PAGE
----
Gadecki recalls that “in one of his statements, Bishop Georg Bätzing said that he managed to include all German postulates in the draft final document of the Synod. So, there is a risk that the Synod Fathers, by voting on the final document next year, will in fact approve the demands of the Synodale Weg, albeit with a slightly different wording.”
On the Blessing of Homosexual Couples
The bishop is very clear: “A benediction in Latin (bene-dictio) means to call someone good. Benedictions or blessings of homosexual unions would mean that the Church approves of the lifestyle of homosexual partnerships, . . . which means sex between same-sex couples. What has always been defined as a sin. . . would now become something positive.”
The prelate recalls the distinction between homosexual inclinations and homosexual acts. The first, although disordered, are not considered sinful. “The latter are sinful and, in the words of the Catechism, ‘will in no way be approved by the Church.’ The Church calls persons with homosexual inclinations to a life of chastity,” always possible with grace.
He emphasizes that people with these inclinations and who follow God's commandments find it “painful . . . that in pastoral practice they no longer encounter the Church’s more and more often. There they often encounter a typification that corresponds with the language of the LGBTQ+ movement, but has nothing to do with the reality of their lives and even rejects it,” he explains. “These people . . . feel abandoned by the Church.”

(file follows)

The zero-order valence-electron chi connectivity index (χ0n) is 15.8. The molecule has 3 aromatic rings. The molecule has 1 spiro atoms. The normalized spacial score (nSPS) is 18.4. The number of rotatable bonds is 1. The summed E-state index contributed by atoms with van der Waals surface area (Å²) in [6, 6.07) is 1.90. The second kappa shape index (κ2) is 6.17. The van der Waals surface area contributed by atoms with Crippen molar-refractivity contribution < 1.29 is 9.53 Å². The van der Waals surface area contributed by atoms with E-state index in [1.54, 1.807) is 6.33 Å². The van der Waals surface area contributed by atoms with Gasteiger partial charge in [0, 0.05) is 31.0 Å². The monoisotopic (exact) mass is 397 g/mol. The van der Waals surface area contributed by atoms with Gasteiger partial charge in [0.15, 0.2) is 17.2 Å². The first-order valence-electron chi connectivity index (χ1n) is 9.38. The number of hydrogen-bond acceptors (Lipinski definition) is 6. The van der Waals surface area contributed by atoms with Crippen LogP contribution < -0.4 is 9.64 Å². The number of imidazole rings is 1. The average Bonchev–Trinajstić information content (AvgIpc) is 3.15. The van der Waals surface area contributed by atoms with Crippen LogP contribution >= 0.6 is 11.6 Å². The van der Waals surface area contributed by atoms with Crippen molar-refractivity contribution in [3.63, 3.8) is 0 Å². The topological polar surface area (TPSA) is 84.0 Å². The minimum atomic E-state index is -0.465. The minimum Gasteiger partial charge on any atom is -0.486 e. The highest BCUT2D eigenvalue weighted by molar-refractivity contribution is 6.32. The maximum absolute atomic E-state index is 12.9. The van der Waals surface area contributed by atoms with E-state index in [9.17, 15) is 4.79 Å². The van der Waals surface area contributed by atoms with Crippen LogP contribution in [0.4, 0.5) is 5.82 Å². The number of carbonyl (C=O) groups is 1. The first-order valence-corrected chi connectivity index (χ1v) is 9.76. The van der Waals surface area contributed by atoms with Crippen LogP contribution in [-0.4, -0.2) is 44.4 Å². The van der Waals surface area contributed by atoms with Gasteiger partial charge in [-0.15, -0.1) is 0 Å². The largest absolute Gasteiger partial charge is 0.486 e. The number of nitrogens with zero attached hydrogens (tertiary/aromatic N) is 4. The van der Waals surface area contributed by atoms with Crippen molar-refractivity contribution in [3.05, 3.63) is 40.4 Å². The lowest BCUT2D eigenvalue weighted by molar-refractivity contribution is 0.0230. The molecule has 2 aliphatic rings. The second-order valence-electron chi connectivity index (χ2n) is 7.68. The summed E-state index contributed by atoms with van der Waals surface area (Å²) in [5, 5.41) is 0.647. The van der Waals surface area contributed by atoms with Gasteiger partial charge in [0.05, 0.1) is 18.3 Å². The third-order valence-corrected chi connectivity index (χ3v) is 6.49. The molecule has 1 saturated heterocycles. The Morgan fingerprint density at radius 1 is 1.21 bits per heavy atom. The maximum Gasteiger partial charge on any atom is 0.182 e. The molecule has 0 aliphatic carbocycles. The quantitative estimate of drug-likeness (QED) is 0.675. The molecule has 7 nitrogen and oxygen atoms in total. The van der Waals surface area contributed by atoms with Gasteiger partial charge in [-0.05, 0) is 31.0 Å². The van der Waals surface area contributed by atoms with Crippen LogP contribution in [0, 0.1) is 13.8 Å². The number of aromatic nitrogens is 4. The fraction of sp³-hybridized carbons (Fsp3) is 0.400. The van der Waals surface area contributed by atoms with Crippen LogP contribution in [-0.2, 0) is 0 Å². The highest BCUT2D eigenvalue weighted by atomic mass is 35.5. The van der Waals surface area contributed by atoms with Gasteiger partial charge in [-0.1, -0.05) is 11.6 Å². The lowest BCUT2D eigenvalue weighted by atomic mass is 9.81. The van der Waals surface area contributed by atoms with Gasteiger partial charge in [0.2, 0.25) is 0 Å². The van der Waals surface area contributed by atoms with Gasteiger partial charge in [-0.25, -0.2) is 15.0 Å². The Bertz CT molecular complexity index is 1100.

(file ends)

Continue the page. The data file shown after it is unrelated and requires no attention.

The prelate notes that “representatives of the American Courage group – which helps people with homosexual tendencies to sanctify themselves – were not invited to the synod.. . . Representatives of other currents were included instead.”
On the Female Diaconate
Archbishop Gadecki recalls that “this topic recurs three times in the synthesis report.” But they talk about the ban on gender discrimination. “This argumentation suggests that what is at issue here is not the diaconate, but rather the position of women in the Church.” The bishop explains “women were deaconesses because of women’s baptism by immersion. Modesty required that men not assist in this act.”
As for the deaconesses introduced into the Maronite Church in 1736, their functions involved charitable activities. “Among other things, they were forbidden to approach the altar and administer Holy Communion even in the absence of a deacon.” He notes that without the diaconate, women today are allowed much more in the Church than Maronite deaconesses.
The Celibacy of Priests
Archbishop Gadecki defends priestly celibacy. “The radicalism of giving up the beautiful form of human love—marriage and family—is the sign that God is an absolute necessity for all of us to fulfill human destiny. Who is to show this truth if not the pastors of the community?”